center: flex-items lines bunched up in vertical center of flex-container
space-between: flex-item lines are equally spaced, with the top line touching upper boundary and lower touching bottom boundary
space-around: flex-item lines have equal spacing but have a half-size space on either end
space-evenly: flex-item lines have equal spacing, including the ends
stretch: flex-items lines stretch to fill the flex-container space. Width and height minimums and maximums are still respected

Explore the codepen below to see these different flexbox properties in action:

Flex Properties for flex-items

The above flex properties apply to the flex-container. But there are also flex properties for flex-items. These are described below:

order

The order property allows you to manually assign the order of a flex-item relative to the other flex-items nested in the flex-container

flex-shrink

The flex-shrink property allows you to specify how an individual flex-item will shrink relative to the other flex-items nested in the flex-container

flex-grow

The flex-grow property allows you to specify how an individual flex-item will grow relative to the other flex-items nested in the flex-container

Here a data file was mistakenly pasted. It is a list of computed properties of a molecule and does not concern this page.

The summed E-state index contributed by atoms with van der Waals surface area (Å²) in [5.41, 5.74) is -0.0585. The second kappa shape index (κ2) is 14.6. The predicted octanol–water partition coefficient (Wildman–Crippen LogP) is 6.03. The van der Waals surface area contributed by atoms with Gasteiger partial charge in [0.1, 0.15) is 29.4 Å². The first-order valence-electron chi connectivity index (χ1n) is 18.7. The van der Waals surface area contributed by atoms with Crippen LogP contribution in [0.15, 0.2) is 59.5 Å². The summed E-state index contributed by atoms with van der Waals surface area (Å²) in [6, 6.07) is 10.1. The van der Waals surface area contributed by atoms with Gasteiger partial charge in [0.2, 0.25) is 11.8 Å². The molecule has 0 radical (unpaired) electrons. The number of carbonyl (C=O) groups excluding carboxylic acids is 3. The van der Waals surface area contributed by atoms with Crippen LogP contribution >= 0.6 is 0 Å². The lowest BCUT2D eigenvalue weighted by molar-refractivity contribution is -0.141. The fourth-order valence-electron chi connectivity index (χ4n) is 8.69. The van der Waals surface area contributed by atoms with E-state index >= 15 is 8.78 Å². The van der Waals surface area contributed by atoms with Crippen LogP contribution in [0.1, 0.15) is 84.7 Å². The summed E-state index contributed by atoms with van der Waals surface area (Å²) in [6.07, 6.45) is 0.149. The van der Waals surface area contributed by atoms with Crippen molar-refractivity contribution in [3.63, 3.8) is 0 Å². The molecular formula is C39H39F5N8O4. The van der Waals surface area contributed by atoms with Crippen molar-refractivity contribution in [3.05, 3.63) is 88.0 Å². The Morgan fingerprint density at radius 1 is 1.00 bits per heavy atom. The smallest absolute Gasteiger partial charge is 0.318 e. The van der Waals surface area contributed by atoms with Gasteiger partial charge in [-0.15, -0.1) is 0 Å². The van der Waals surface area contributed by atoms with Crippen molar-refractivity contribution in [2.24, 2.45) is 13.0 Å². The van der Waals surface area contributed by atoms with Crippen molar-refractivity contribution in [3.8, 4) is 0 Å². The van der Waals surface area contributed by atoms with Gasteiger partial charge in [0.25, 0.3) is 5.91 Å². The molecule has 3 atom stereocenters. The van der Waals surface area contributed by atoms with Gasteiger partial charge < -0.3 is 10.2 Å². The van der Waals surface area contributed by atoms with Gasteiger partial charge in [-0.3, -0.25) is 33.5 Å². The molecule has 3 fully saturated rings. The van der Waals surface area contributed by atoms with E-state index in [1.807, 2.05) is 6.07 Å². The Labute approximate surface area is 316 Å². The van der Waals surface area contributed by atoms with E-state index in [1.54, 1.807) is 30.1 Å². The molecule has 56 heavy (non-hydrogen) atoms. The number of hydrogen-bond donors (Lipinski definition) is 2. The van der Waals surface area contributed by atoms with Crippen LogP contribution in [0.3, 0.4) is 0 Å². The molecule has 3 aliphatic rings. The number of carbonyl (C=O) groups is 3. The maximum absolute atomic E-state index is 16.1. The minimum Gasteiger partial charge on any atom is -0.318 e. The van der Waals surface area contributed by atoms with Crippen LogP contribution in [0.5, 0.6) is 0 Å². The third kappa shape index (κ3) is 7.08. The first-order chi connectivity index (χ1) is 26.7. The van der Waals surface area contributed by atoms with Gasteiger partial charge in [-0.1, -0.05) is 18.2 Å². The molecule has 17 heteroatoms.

flex-basis

The flex-basis property sets an initial length of a flex-item

flex

The flex property is shorthand property for: flex-grow, flex-shrink, and flex-basis
It sets the flexible length on flex-item

align-self: auto (default) | flex-start | flex-end | center | baseline | stretch

Property value alignments are the same as for the align-items property
The align-self property allows you to alter the alignment of an individual flex-item
By default, flex-items inherit the align-items declaration from the parent flex-container
Setting an align-self on a flex-items overrides this default behavior

Conclusion

You just learned about CSS flexbox properties and property values. This is a powerful CSS style system that is essential for responsive web design.